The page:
WilCo elections administrator is top pick for position in Atlanta
GEORGETOWN â€”Â Williamson County Elections Administrator Rick Barron will accept a position in Atlanta, Georgia pending a May 15 vote by the Fulton County Commission on whether to hire him.
According to the Atlanta-Journal Constitution, Barron is the Fulton County’s Registration and Elections Board top pick for a new election director.
Fulton has not had an elections director since last September, when Sam Westmoreland resigned while jailed for “failing to follow sentencing terms from two prescription drug-related DUI arrests,” the April 30 article states.
An investigation conducted by the newspaper found that Westmoreland had lied on parts of his resume and managed the elections department during a primary election and November presidential election filled with issues.
Though nothing is official at this time, Barron told The Hutto News that he will take the Fulton County position if it is offered to him next week.
In phone interviews in late April and on Monday, Barron emphasized the vote still has not taken place and focused on the accomplishments of the Williamson County Election’s Department during his tenure.
“I’ve appreciated all of the opportunities. I feel like the department’s grown and been successful. We’ve had 30 successful elections since I started,” Barron said. “I’m not going to take all the credit for that because my staff is great.”
Most recently, the Secretary of State’s Department approved voting centers in Williamson County, which allows voters to vote anywhere within the county. If they prove successful on May Election Day, the SOS could approve the vote centers again for November elections.
The new model not only gives voters the flexibility to vote at any voting center in the county, but also streamlines Election Day activities for county staff.
Fulton County is not the only area that has been looking to bring on Barron as leader of its elections department. Barron said he had three inquiries in one week but Atlanta “put the offer down.”
If the vote doesn’t go through, Barron said he would plan on continuing to work for Williamson County.
Barron has been the subject of both praise and criticism during his time as elections administrator, most notably after the 2012 November election.
His future was on the line in January after two incidents arose during the November election.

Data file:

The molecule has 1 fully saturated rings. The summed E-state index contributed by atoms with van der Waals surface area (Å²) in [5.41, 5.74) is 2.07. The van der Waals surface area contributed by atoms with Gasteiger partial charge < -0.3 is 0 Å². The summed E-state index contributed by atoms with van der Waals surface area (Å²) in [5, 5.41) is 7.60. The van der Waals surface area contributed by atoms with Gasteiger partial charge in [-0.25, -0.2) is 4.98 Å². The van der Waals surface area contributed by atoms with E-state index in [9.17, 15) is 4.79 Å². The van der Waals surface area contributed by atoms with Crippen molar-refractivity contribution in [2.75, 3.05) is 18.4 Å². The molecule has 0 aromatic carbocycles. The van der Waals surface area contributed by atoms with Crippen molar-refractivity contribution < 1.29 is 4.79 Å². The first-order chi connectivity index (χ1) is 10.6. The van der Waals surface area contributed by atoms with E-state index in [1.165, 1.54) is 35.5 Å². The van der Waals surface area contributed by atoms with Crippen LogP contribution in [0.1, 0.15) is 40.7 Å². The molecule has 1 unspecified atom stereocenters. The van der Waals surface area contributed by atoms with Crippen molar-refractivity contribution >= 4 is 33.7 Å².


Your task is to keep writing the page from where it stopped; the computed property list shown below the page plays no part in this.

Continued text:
A resolution formed by the Williamson County Republican Party’s executive committee in December recommended to the county’s Election Commission that Barron be removed from the position.
The resolution claimed Barron mishandled the Jarrell election because 15 wrong ballots were handed out and that he removed an election judge from a polling place on Nov. 6, illegally.
However, the five-member Williamson County Election Commission did not entirely agree, as is evidenced in the 3-2 vote determining that Barron remain in his current position.
The deliberation leading up to the vote was intense and included a sharp contrast in comments between County Clerk Nancy Rister and Democratic Party Chair Karen Carter, two of the members on the Election Commission.
“I am in total disagreement with the resolution and I understand there is some question as to whether Mr. Barron had the legal right or not to remove John Gordon from the elections polling place but I do know there is a long history of behavior on the part of Mr. Gordon. He has done things that are in violation of local, state and possibly, federal law. I have in my possession here four letters from people who have worked with him and documents things that he had done during elections,” Carter said.
Rister had a different perspective announced during beginning comments of the deliberation. She said she had “lost confidence in Rick’s ability to do the job.”
Barron had the chance to defend himself after commissioners’ comments. He provided evidence of the amount of training offered to election workers, including off-season, and how training has improved since he took over. Early voting changed over to electronic voting during his reign, which has reportedly made the voting process faster.
He mentioned regularly updating training manuals and the fact that the elections department likely needs 80 or more computers at this point. He also provided copies of letters where he and his staff were praised for their work, both at the local and state levels.
Barron addressed Rister and said that he feels he gets the cold shoulder from her and would like to establish a relationship with her.
When asked if the hearing related to his position in Williamson County is what led him to pursue other opportunities, Barron said “very little.”
“I had applied for some jobs before the hearing and it was because of everything that was going on (prior to the hearing). This was one of those jobs that I applied for. But the hearing was a positive,” he said.